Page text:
U.S. Competitiveness Crisis: Myth or Reality?
ARMY WAR COLL CARLISLE BARRACKS PA
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For nearly fifty years all of Americas vast resources were directed toward one purpose containing the Soviet Union. As dramatic changes loomed over the horizon, we began looking at how to restructure our military component of national power to cope with the changing global environment. People argue that the most important measure of a nations basic power potential is now economic health, i.e., competitiveness. The other two tenets of national power, political, and military, intertwine with economics to a large degree. So, who owns the twenty-first century This is a question being debated in economic circles virtually every day. Some classify the U.S. as a world-class laggard in world competitiveness. The U.S. is in decline, they say. But are we truly economic has-beens Some think not. The quantity of pro and con economic statistics clearly gives a muddied impression. This paper examines U.S. economic competitiveness from both views, i.e., a half-full and a half-empty perspective. Americas ability to sustain a global role and maintain its own security is predicated on economic vitality. We remain the envy of the world and our dominance, although tarnished by those who espouse it decline speak is nevertheless solid.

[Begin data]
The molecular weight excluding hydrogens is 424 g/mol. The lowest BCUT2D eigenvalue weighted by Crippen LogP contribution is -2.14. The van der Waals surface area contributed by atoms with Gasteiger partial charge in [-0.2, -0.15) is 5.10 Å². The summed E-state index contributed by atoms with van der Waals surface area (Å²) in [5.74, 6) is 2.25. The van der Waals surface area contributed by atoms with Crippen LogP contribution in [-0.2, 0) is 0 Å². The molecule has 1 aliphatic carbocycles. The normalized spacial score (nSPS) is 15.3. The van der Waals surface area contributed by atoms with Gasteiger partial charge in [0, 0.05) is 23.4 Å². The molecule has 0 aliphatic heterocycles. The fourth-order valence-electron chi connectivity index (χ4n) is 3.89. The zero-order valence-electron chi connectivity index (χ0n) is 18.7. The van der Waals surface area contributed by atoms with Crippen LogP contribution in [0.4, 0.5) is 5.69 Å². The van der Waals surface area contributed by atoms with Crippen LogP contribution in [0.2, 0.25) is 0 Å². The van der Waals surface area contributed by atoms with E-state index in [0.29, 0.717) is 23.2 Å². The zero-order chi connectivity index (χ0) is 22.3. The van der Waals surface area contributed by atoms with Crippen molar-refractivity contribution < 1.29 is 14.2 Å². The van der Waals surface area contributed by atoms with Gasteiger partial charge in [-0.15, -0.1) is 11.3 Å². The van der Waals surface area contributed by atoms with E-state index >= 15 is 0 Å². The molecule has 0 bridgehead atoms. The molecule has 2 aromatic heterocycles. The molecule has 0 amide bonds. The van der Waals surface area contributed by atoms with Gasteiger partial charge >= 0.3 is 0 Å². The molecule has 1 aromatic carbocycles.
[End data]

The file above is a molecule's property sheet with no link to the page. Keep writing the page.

- Economics and Cost Analysis
- Government and Political Science